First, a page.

Recent research shows that deaf sign language users can outperform hearing non-signers in some tests of visual cognition. These ‘deaf gains’1 have been reported chiefly in tests of visual attention2,3, and especially the detection of details in the periphery of the visual field and motion cues3,4,5. Deaf signers also demonstrate a superior ability to discriminate between subtly different visual stimuli, including photos of everyday objects, real-world scenes, and faces6,7,8. Furthermore, they show a heightened ability to identify subtle discrepancies in facial emotion8,9.

These gains in the visual modality are not restricted to attention and discrimination. Evidence shows that the retention of visuospatial codes in short-term (working) memory over the shorter term, i.e., seconds, is superior in deaf signers10,11,12. Enhanced attention for presented visual stimuli is proposed to account for these gains in short-term memory4,10. It is however challenging to ascertain the relative contributions of, and interactions between, deafness and sign language fluency, as well as the possible contributions of other factors including education, family history, protracted practice, and neural reorganisation4.

Nevertheless, irrespective of the underpinnings of superior visual cognition in deaf signers, it is not yet known if their retention of visual information is superior following more extended periods, i.e., minutes to hours. If so, this would indicate that deaf gains in visual cognition extend to the declarative long-term memory system13,14. Evidence for enhanced visual long-term memory in deaf signers would not only be of scientific and societal interest; it could also reveal niches for deaf people in the workplace, akin to the recruitment of so-called ‘super recognisers’ to the police force. To this end, we examined whether deaf signers’ visual long-term memory is superior to that of hearing non-signers.

We applied a variant of the robust and sensitive ‘Mnemonic Similarity Task’ (MST)15: deaf signers (n = 20) and hearing non-signers (n = 20) viewed photos of 50 everyday items, and, following a filled 10-min delay (scene discrimination task), completed a memory test that probed their ability to remember fine details of the photos. In this test, participants were presented a total of 75 photos, which comprised (i) 25 photos that were identical to those viewed during encoding (targets), (ii) 25 photos that were visually similar to those viewed during encoding (lures), and (iii) 25 photos that were brand new (foils). For each photo, participants were asked whether it was old, similar, or new. Using the responses in the MST memory test, we calculated a standard recognition score—to measure gist memory—and a Lure Discrimination Index (LDI) score—to measure the fine detail of memories. It was hypothesised that, should deaf gains extend to the retention of visual memories over the longer term, deaf participants should demonstrate superior long-term memory than hearing participants in our variant of the MST.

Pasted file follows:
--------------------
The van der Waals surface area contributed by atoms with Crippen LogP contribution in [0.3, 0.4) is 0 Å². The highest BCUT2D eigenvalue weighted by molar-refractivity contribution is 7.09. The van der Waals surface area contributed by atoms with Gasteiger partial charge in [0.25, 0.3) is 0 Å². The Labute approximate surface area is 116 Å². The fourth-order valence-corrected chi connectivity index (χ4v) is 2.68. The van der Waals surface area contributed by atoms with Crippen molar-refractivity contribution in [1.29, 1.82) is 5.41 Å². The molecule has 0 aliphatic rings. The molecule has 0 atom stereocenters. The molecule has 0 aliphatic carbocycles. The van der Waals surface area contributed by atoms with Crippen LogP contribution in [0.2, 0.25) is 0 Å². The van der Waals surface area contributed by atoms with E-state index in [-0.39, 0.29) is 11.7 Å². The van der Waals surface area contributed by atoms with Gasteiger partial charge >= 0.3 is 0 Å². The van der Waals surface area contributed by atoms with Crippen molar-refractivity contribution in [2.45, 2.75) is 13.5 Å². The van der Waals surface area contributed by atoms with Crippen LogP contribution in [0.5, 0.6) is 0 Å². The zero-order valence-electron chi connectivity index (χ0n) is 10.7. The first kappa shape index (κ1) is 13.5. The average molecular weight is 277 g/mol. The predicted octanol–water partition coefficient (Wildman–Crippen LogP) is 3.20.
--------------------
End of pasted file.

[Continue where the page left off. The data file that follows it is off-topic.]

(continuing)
Participants also completed a short-term memory test, face-discrimination test, and sensory imagery questionnaire to explore potential associations between previously reported group differences in these visual domains and possible group differences in our long-term memory test. Due to ceiling effects, we do not consider the visual short-term memory and face-discrimination test further (see Supplementary Information for a full report of these tests and results). Finally, participants completed an autobiographical memory questionnaire to explore possible differences in subjective reports of everyday memory abilities. All study materials, tasks and data are available in the Open Science Framework repository,


Data from two participants (deaf: N = 1; hearing: N = 1) were removed as outliers because they performed more than two standard deviations from their respective group means on the long-term memory test. Thus, the following analyses report data from N = 38 participants (deaf: N = 19; hearing: N = 19).

Background measures

Our deaf and hearing groups were matched in their age (deaf: M = 43.11 years, SD = 9.08 years, range = 28–57 years; hearing: M = 37.58 years, SD = 11.47 years, range: 19–56 years; F(1,36) = 2.71, p = 0.108, ηρ2 = 0.070), gender ratio (deaf: 9F:10M; hearing group: 10F:9M; Fisher exact test p = 1.000), and years spent in education (deaf: M = 17.74 years, SD = 4.48 years, range: 10–27 years; hearing group: M = 15.74 years, SD = 1.79 years, range: 13–19 years; F(1,36) = 3.26, p = 0.079, ηρ2 = 0.083).

Long-term memory test

Encoding Performance in the encoding phase was matched between groups. We found no differences in the percentage of trials that participants responded to (deaf: M = 93.40%, SD = 0.05%; hearing: M = 93.60%, SD = 0.07%; (F(1,36) = 0.01, p = 0.915, ηρ2 = 0.000). Further to this, comparable response times to encoding trials were observed (deaf: M = 1.09 s, SD = 0.14 s; hearing: M = 1.05 s, SD = 0.20 s; F(1,36) = 0.64, p = 0.428, ηρ2 = 0.018).

Testing Fig. 1 shows data from the testing phase. Standard recognition scores (Fig. 1a) were comparable between groups (deaf: M = 0.87, SD = 0.10; hearing group: M = 0.86 SD = 0.07; F(1,36) = 0.09, p = 0.770, ηρ2 = 0.002). We did however find a significant group difference in LDI scores (Fig. 1b), which provided a measure of participants’ ability to retain detailed representations of encoded photos (deaf: M = 0.53, SD = 0.24; hearing group: M = 0.34, SD = 0.170; F(1,36) = 8.26, p = 0.007, ηρ2 = 0.187). This superior LDI performance in the deaf group remained significant when including age as a covariate (F(1,35) = 8.67, p = 0.006, ηρ2 = 0.199).

Figure 1
figure 1